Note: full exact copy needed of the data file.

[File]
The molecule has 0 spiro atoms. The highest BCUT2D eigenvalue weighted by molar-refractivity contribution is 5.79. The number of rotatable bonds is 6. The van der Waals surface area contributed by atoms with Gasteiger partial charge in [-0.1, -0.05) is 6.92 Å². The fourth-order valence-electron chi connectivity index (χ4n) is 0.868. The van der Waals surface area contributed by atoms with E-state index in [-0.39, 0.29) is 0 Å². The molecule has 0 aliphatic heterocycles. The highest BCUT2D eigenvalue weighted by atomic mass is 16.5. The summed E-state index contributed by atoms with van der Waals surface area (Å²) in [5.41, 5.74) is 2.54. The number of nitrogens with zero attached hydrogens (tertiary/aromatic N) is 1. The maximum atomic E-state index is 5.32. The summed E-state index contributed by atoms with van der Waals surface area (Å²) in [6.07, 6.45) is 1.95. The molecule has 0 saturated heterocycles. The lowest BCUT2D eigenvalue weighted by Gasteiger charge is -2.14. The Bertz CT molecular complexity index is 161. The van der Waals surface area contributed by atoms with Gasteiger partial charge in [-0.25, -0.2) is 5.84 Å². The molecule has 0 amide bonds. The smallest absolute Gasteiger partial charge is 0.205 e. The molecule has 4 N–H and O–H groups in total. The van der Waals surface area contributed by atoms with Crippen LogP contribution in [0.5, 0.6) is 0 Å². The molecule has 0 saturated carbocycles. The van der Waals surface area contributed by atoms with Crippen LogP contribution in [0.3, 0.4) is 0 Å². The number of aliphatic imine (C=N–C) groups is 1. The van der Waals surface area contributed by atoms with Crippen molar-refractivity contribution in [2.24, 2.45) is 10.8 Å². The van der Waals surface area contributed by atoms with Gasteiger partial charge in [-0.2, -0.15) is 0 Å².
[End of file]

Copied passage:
The molecule has 0 spiro atoms. The highest BCUT2D eigenvalue weighted by molar-refractivity contribution is 5.79. The number of rotatable bonds is 6. The van der Waals surface area contributed by atoms with Gasteiger partial charge in [-0.1, -0.05) is 6.92 Å². The fourth-order valence-electron chi connectivity index (χ4n) is 0.868. The van der Waals surface area contributed by atoms with E-state index in [-0.39, 0.29) is 0 Å². The molecule has 0 aliphatic heterocycles. The highest BCUT2D eigenvalue weighted by atomic mass is 16.5. The summed E-state index contributed by atoms with van der Waals surface area (Å²) in [5.41, 5.74) is 2.54. The number of nitrogens with zero attached hydrogens (tertiary/aromatic N) is 1. The maximum atomic E-state index is 5.32. The summed E-state index contributed by atoms with van der Waals surface area (Å²) in [6.07, 6.45) is 1.95. The molecule has 0 saturated heterocycles. The lowest BCUT2D eigenvalue weighted by Gasteiger charge is -2.14. The Bertz CT molecular complexity index is 161. The van der Waals surface area contributed by atoms with Gasteiger partial charge in [-0.25, -0.2) is 5.84 Å². The molecule has 0 amide bonds. The smallest absolute Gasteiger partial charge is 0.205 e. The molecule has 4 N–H and O–H groups in total. The van der Waals surface area contributed by atoms with Crippen LogP contribution in [0.5, 0.6) is 0 Å². The molecule has 0 saturated carbocycles. The van der Waals surface area contributed by atoms with Crippen LogP contribution in [0.3, 0.4) is 0 Å². The number of aliphatic imine (C=N–C) groups is 1. The van der Waals surface area contributed by atoms with Crippen molar-refractivity contribution in [2.24, 2.45) is 10.8 Å². The van der Waals surface area contributed by atoms with Gasteiger partial charge in [-0.2, -0.15) is 0 Å².